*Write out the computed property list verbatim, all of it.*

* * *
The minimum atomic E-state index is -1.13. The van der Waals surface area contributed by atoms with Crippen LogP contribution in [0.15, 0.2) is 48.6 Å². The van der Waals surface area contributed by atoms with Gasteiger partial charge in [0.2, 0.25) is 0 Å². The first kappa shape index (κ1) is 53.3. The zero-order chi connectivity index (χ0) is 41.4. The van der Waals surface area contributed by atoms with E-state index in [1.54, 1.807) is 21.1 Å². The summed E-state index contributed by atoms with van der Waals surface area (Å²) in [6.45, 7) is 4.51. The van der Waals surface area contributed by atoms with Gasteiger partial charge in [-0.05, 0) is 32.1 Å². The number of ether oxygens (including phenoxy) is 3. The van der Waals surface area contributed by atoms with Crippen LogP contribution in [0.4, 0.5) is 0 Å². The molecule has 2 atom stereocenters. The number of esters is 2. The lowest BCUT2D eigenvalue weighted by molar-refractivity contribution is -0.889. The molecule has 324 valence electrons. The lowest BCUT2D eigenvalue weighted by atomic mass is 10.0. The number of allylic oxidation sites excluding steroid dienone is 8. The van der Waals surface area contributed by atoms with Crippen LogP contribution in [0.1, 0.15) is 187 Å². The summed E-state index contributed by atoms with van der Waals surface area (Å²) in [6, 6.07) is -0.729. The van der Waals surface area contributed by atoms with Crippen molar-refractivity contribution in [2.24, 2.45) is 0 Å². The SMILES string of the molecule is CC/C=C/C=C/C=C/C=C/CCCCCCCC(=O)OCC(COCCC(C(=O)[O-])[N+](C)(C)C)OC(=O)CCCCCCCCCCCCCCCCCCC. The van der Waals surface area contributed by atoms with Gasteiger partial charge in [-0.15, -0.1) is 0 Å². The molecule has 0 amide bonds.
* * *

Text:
The minimum atomic E-state index is -1.13. The van der Waals surface area contributed by atoms with Crippen LogP contribution in [0.15, 0.2) is 48.6 Å². The van der Waals surface area contributed by atoms with Gasteiger partial charge in [0.2, 0.25) is 0 Å². The first kappa shape index (κ1) is 53.3. The zero-order chi connectivity index (χ0) is 41.4. The van der Waals surface area contributed by atoms with E-state index in [1.54, 1.807) is 21.1 Å². The summed E-state index contributed by atoms with van der Waals surface area (Å²) in [6.45, 7) is 4.51. The van der Waals surface area contributed by atoms with Gasteiger partial charge in [-0.05, 0) is 32.1 Å². The number of ether oxygens (including phenoxy) is 3. The van der Waals surface area contributed by atoms with Crippen LogP contribution in [0.4, 0.5) is 0 Å². The molecule has 2 atom stereocenters. The number of esters is 2. The lowest BCUT2D eigenvalue weighted by molar-refractivity contribution is -0.889. The molecule has 324 valence electrons. The lowest BCUT2D eigenvalue weighted by atomic mass is 10.0. The number of allylic oxidation sites excluding steroid dienone is 8. The van der Waals surface area contributed by atoms with Crippen LogP contribution in [0.1, 0.15) is 187 Å². The summed E-state index contributed by atoms with van der Waals surface area (Å²) in [6, 6.07) is -0.729. The van der Waals surface area contributed by atoms with Crippen molar-refractivity contribution in [2.24, 2.45) is 0 Å². The SMILES string of the molecule is CC/C=C/C=C/C=C/C=C/CCCCCCCC(=O)OCC(COCCC(C(=O)[O-])[N+](C)(C)C)OC(=O)CCCCCCCCCCCCCCCCCCC. The van der Waals surface area contributed by atoms with Gasteiger partial charge in [-0.15, -0.1) is 0 Å². The molecule has 0 amide bonds.